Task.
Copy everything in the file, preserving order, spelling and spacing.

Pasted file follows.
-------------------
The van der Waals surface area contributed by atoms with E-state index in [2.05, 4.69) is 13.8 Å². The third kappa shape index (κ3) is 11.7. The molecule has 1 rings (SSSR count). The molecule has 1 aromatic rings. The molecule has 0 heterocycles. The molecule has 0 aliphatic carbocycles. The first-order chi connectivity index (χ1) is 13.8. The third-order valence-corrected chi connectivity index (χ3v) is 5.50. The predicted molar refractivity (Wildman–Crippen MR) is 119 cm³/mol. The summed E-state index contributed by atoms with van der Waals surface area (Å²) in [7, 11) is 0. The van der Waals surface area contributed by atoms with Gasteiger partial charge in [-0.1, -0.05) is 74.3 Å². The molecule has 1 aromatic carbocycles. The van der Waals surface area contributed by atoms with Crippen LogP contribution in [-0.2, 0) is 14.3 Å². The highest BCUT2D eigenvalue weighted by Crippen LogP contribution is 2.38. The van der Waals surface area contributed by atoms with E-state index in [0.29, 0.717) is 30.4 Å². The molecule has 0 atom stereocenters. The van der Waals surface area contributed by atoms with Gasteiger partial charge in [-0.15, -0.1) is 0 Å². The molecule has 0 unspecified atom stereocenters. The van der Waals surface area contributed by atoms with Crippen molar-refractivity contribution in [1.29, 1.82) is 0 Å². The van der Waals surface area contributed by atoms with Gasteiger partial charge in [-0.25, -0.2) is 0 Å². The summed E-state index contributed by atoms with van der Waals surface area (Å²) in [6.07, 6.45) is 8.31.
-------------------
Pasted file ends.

The van der Waals surface area contributed by atoms with E-state index in [2.05, 4.69) is 13.8 Å². The third kappa shape index (κ3) is 11.7. The molecule has 1 rings (SSSR count). The molecule has 1 aromatic rings. The molecule has 0 heterocycles. The molecule has 0 aliphatic carbocycles. The first-order chi connectivity index (χ1) is 13.8. The third-order valence-corrected chi connectivity index (χ3v) is 5.50. The predicted molar refractivity (Wildman–Crippen MR) is 119 cm³/mol. The summed E-state index contributed by atoms with van der Waals surface area (Å²) in [7, 11) is 0. The van der Waals surface area contributed by atoms with Gasteiger partial charge in [-0.1, -0.05) is 74.3 Å². The molecule has 1 aromatic carbocycles. The van der Waals surface area contributed by atoms with Crippen LogP contribution in [-0.2, 0) is 14.3 Å². The highest BCUT2D eigenvalue weighted by Crippen LogP contribution is 2.38. The van der Waals surface area contributed by atoms with E-state index in [0.29, 0.717) is 30.4 Å². The molecule has 0 atom stereocenters. The van der Waals surface area contributed by atoms with Gasteiger partial charge in [-0.15, -0.1) is 0 Å². The molecule has 0 unspecified atom stereocenters. The van der Waals surface area contributed by atoms with Crippen molar-refractivity contribution in [1.29, 1.82) is 0 Å². The van der Waals surface area contributed by atoms with Gasteiger partial charge in [-0.25, -0.2) is 0 Å². The summed E-state index contributed by atoms with van der Waals surface area (Å²) in [6.07, 6.45) is 8.31.